by Thomas Buechler - 4 years, 2 months ago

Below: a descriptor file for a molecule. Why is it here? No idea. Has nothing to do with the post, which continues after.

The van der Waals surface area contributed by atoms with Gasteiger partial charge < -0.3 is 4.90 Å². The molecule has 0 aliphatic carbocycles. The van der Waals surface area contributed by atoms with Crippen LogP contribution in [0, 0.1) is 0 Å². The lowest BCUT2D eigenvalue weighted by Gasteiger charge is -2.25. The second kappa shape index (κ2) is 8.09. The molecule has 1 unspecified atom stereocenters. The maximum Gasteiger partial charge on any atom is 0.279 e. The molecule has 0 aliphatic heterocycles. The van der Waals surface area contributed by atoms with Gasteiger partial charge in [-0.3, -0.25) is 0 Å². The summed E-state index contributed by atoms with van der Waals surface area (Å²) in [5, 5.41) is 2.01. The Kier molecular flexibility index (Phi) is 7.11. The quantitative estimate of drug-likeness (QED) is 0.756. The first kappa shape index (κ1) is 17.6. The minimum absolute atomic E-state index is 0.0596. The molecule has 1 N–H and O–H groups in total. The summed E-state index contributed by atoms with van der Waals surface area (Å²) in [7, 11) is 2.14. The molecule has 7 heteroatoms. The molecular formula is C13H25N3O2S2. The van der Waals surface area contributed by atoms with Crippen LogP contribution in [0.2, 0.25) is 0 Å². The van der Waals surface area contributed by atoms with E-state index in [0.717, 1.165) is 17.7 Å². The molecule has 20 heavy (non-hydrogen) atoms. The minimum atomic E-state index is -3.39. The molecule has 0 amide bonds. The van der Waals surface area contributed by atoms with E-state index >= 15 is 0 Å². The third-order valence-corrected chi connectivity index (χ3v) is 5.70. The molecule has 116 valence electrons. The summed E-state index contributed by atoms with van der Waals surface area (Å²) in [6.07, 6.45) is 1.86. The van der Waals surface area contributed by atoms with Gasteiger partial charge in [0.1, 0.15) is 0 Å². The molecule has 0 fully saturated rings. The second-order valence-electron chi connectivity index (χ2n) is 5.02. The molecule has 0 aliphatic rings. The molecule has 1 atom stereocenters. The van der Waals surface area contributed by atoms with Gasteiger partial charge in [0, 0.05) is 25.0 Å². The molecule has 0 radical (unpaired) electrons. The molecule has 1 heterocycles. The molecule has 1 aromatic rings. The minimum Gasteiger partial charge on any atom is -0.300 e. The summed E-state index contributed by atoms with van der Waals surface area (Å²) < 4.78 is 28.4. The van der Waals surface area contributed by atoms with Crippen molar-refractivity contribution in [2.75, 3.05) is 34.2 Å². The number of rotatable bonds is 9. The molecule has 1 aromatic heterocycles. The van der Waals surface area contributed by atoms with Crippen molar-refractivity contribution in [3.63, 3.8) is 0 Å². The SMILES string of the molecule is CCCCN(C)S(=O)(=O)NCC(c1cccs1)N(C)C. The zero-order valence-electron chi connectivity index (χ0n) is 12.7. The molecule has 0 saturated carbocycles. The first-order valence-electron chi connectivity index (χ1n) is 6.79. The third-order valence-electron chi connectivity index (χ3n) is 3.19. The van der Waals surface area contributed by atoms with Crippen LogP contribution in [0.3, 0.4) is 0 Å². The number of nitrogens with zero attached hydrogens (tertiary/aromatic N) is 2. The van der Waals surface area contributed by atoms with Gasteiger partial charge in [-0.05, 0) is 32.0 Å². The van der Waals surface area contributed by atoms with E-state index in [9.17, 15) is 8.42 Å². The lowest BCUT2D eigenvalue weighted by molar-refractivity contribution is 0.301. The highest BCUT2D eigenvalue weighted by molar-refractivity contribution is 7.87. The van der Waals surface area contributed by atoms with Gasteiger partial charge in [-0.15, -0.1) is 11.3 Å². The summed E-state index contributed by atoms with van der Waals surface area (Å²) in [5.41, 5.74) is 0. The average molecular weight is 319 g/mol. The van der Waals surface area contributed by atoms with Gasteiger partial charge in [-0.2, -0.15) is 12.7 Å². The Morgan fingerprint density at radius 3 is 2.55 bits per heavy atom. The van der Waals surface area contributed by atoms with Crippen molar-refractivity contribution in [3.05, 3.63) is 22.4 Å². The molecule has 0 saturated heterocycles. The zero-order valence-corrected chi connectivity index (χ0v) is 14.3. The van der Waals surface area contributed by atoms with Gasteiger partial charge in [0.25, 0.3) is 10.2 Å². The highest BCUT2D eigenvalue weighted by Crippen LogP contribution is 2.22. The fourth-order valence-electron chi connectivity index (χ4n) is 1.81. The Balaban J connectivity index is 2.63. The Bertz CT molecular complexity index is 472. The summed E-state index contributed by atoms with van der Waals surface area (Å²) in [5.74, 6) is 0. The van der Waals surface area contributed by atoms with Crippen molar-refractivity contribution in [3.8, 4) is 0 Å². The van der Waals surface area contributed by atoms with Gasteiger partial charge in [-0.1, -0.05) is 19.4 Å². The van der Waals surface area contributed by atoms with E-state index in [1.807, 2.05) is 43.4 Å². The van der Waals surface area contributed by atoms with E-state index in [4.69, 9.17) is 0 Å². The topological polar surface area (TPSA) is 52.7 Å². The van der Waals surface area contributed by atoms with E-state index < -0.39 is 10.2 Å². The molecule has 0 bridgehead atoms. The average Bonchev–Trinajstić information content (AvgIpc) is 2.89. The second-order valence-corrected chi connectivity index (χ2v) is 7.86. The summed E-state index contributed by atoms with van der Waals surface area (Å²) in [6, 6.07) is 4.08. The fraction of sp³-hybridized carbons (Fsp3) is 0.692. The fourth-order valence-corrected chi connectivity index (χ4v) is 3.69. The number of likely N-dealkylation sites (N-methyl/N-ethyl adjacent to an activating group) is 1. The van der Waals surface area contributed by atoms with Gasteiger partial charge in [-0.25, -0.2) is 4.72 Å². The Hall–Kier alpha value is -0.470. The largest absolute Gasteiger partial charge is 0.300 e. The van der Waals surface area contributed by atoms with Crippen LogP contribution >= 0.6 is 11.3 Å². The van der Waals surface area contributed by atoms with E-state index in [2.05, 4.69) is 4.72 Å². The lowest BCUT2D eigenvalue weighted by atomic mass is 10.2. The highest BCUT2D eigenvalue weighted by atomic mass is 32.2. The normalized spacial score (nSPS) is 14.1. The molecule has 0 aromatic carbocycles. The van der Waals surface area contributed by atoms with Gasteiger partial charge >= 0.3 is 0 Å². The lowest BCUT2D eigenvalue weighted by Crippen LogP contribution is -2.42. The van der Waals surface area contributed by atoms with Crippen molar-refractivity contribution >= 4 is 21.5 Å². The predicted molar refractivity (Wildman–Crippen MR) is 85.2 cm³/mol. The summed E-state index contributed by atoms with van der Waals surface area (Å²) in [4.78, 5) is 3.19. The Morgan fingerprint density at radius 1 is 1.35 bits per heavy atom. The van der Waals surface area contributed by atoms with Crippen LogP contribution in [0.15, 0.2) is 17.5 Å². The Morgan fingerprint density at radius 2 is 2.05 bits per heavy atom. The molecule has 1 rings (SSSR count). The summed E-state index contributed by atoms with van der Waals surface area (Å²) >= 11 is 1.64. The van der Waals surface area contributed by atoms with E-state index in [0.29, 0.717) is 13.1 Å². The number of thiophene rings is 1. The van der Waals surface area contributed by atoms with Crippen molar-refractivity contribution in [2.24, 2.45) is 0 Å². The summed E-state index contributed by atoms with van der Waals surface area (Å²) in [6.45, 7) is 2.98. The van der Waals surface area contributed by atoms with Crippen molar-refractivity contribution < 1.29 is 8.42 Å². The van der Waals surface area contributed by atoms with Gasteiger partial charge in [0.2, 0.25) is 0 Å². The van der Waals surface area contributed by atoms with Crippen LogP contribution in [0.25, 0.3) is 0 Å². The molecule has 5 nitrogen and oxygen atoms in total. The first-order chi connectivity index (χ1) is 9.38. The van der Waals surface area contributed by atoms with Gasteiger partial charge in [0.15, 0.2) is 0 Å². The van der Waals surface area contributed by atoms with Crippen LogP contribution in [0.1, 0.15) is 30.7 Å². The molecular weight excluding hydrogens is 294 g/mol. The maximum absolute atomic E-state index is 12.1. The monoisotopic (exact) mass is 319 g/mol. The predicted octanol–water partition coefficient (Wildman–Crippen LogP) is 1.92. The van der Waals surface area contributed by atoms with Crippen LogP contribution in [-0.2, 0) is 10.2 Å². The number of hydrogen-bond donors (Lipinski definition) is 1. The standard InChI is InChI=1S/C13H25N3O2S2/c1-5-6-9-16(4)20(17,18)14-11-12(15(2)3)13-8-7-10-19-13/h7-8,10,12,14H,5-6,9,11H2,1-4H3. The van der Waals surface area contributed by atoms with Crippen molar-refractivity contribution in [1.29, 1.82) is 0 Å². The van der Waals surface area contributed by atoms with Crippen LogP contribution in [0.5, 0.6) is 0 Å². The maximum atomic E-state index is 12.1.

Where else in the world you have the executive, legislative and judiciary powers holding office on the same square? It's all happening on the Praca dos tres Poderes in the Brazilian capital. A few meters away is the Itamarati, a marvellous modern building that houses the Ministry of Foreign Affairs.The purpose-built federal capital of Brazil succeeded Rio de Janeiro in 1960, and was laid out by Professor Lucio Costa in the shape of an airplane, with many buildings designed by Brazil's most famous architect, Oscar Niemeyer. All planned, all organized.For instance on Esplanada dos Ministerios, you can find 19 tall ministry buildings where people go to work. The appartment buildings where they live were planned just next door. But the most impressive sites for me were 2 churches: The Sanctuary of Dom Bosco with its multi blue stained glass windows ranging from shades in light blue, to indigo, to marine blue and depending on the day light, it can be an extraordinary atmosphere inside this church; the other one is the Cathedral Metropolitana, a hyperboloid structure,constructed from 16 concrete colums, weighting 90 tons each.Inside you can see 3 aluminium angels suspended from the ceiling; the altar was donated by Pope Paul VI.The capital has been declared a World Heritage site in 1987. Brasilia has very little fancy restaurants, if you imagine that all the embassies are located here. Bar Beirute is a funny place. Middle East cuisine with Brazilian entertainment, its a GLS location and the beer is icecold! On our last day in Brasilia we were lucky: walking towards the Nacional hotel with our luggage, a local guy was hiding in the bushes along the sidewalk.But a police patrol was nearby, and they jumped over in full combat gear, arresting the suspect within seconds. I think the capital is a safe place, as the police knows very well what's going on.